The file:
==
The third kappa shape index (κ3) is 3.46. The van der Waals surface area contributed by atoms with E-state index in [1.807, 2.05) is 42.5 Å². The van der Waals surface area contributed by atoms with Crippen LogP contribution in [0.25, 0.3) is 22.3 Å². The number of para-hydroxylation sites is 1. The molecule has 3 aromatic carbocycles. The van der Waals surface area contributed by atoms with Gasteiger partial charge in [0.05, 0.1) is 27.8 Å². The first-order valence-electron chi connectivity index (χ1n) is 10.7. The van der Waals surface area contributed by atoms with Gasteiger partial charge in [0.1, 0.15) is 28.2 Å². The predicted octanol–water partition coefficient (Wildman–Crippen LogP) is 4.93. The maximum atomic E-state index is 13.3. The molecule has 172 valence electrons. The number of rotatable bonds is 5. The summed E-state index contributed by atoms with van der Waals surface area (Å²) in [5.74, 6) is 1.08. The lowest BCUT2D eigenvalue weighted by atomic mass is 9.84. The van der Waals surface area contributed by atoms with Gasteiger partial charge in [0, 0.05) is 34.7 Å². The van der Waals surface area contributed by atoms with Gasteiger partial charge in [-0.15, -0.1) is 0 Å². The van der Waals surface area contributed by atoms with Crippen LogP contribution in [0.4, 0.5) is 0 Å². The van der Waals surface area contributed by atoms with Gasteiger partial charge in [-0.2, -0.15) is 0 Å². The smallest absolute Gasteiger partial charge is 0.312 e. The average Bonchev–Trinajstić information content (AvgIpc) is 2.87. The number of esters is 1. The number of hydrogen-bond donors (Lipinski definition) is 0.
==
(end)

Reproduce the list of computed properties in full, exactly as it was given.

The third kappa shape index (κ3) is 3.46. The van der Waals surface area contributed by atoms with E-state index in [1.807, 2.05) is 42.5 Å². The van der Waals surface area contributed by atoms with Crippen LogP contribution in [0.25, 0.3) is 22.3 Å². The number of para-hydroxylation sites is 1. The molecule has 3 aromatic carbocycles. The van der Waals surface area contributed by atoms with Gasteiger partial charge in [0.05, 0.1) is 27.8 Å². The first-order valence-electron chi connectivity index (χ1n) is 10.7. The van der Waals surface area contributed by atoms with Gasteiger partial charge in [0.1, 0.15) is 28.2 Å². The predicted octanol–water partition coefficient (Wildman–Crippen LogP) is 4.93. The maximum atomic E-state index is 13.3. The molecule has 172 valence electrons. The number of rotatable bonds is 5. The summed E-state index contributed by atoms with van der Waals surface area (Å²) in [5.74, 6) is 1.08. The lowest BCUT2D eigenvalue weighted by atomic mass is 9.84. The van der Waals surface area contributed by atoms with Gasteiger partial charge in [0, 0.05) is 34.7 Å². The van der Waals surface area contributed by atoms with Gasteiger partial charge in [-0.15, -0.1) is 0 Å². The van der Waals surface area contributed by atoms with Crippen LogP contribution in [0.4, 0.5) is 0 Å². The van der Waals surface area contributed by atoms with Gasteiger partial charge in [-0.2, -0.15) is 0 Å². The smallest absolute Gasteiger partial charge is 0.312 e. The average Bonchev–Trinajstić information content (AvgIpc) is 2.87. The number of esters is 1. The number of hydrogen-bond donors (Lipinski definition) is 0.